City hall to start on Springbank dam repairs before lawsuits make it to court
Almost seven years after it broke, steps to repair Springbank Dam are expected to begin in just a few months.
A political push is on to get repairs started now, rather than wait for a series of lawsuits to make their way to court next January.
On Wednesday night, a closed door meeting was held by the Civic Works Committee, the mayor and city staff about those lawsuits.
What transpired is confidential but the mayor says a critical first step towards repairing the dam is about to begin.
"There is some testing and investigation that needs to take place between now and several months from now," says London Mayor Matt Brown.
The mayor is not waiting for the results of a complex set of lawsuits that have already dragged on for six years.
According to court documents obtained by CTV News, the city paid $6.8 million to have the gates designed and installed.
But on June 19, 2008, as Gate #1 was being raised, a loud sound noise was heard as three bolts were broken and the gate was inoperable.
The city has filed three separate multi-million-dollar lawsuits seeking damages from the Upper Thames River Conservation Authority as well as the engineering and contracting companies.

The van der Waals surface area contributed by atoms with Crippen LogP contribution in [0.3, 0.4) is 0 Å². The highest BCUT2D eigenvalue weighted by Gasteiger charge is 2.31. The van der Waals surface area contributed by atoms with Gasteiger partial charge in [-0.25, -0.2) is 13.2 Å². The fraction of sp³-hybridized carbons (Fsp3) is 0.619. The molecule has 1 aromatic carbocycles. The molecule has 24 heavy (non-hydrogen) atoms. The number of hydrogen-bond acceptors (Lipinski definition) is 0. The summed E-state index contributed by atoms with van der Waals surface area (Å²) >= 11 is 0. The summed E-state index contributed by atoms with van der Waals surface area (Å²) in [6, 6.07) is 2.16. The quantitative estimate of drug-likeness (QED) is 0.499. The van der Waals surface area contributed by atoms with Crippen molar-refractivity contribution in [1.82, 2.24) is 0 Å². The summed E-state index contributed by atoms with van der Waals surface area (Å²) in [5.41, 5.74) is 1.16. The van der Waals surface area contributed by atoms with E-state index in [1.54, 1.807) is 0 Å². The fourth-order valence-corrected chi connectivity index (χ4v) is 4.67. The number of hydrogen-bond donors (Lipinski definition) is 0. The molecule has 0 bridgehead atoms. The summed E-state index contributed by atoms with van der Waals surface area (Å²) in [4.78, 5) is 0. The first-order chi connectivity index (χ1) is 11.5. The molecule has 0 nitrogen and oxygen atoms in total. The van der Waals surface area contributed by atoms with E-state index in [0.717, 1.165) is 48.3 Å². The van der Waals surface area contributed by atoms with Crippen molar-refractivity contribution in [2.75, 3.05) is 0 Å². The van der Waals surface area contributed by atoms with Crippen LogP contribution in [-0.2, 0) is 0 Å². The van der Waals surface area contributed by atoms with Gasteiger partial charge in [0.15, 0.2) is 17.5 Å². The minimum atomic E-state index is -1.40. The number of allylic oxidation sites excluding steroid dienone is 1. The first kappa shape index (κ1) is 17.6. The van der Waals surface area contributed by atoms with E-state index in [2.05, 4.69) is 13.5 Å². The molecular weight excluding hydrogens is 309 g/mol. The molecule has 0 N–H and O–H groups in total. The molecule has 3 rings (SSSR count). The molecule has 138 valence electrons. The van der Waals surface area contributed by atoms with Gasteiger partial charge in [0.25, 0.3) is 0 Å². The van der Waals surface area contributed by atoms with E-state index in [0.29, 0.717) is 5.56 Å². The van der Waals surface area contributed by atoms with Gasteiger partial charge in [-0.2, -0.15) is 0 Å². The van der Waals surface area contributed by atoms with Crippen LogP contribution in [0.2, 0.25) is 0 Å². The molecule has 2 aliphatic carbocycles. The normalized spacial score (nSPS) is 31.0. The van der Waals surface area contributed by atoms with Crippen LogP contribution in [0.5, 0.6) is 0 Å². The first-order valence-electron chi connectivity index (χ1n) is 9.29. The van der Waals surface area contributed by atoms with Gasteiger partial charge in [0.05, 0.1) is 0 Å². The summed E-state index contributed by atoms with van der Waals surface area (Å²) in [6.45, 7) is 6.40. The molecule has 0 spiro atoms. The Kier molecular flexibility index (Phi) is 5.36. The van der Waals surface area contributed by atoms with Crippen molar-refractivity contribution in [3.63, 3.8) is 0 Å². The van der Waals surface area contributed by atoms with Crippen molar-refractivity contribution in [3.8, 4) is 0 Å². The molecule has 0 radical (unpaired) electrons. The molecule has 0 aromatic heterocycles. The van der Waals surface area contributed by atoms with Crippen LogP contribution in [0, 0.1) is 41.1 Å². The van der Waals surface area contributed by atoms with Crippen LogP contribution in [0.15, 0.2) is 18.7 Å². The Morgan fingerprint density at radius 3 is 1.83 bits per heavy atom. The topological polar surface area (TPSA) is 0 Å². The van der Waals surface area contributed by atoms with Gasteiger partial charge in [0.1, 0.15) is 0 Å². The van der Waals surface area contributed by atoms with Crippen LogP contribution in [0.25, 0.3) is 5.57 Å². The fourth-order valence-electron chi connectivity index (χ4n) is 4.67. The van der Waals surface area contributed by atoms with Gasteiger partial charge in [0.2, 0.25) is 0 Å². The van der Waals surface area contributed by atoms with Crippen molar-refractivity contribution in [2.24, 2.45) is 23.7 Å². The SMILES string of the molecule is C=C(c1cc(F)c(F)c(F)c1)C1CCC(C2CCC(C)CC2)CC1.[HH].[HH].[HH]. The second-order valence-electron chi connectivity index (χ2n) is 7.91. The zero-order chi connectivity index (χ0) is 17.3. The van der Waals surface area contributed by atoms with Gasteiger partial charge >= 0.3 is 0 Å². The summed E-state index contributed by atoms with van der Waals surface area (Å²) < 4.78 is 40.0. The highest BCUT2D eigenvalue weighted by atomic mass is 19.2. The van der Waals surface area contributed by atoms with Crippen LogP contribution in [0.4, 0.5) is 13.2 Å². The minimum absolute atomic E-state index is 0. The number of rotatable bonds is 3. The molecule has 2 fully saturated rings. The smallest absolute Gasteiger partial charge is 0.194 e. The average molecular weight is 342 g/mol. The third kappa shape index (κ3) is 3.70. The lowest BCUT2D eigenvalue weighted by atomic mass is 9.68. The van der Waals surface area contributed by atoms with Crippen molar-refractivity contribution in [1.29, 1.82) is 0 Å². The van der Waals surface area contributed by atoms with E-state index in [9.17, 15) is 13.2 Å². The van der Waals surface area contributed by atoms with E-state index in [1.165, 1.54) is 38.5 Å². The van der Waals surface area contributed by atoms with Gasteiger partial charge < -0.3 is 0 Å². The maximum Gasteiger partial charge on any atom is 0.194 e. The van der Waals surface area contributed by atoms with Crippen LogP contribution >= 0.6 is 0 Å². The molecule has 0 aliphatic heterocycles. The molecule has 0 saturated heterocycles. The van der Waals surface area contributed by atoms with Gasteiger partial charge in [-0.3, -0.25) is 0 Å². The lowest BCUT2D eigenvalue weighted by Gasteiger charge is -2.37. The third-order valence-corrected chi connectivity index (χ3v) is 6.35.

The city is also being counter-sued.
Whether the operation, design or installation was to blame will all be settled by the courts.
None of the allegations in the statements of claim nor the statements of defence have been proven in court.
The dam plays no role in flood protection, instead it keeps water levels higher in the river during summertime, which is a crucial part of the city's new Downtown Master Plan focusing on many riverside amenities.
"For it to be that attraction, and be that experience, that higher water level really is important," says John Fleming, city planner.
Brown intends to make good on fixing the dam this term and expects a report will be in front of council soon.
"The timeline of the repairs will be much clearer once those results are available to council," he says.
A court date has been set for early January of next year and it's expected to last between 10 and 12 weeks.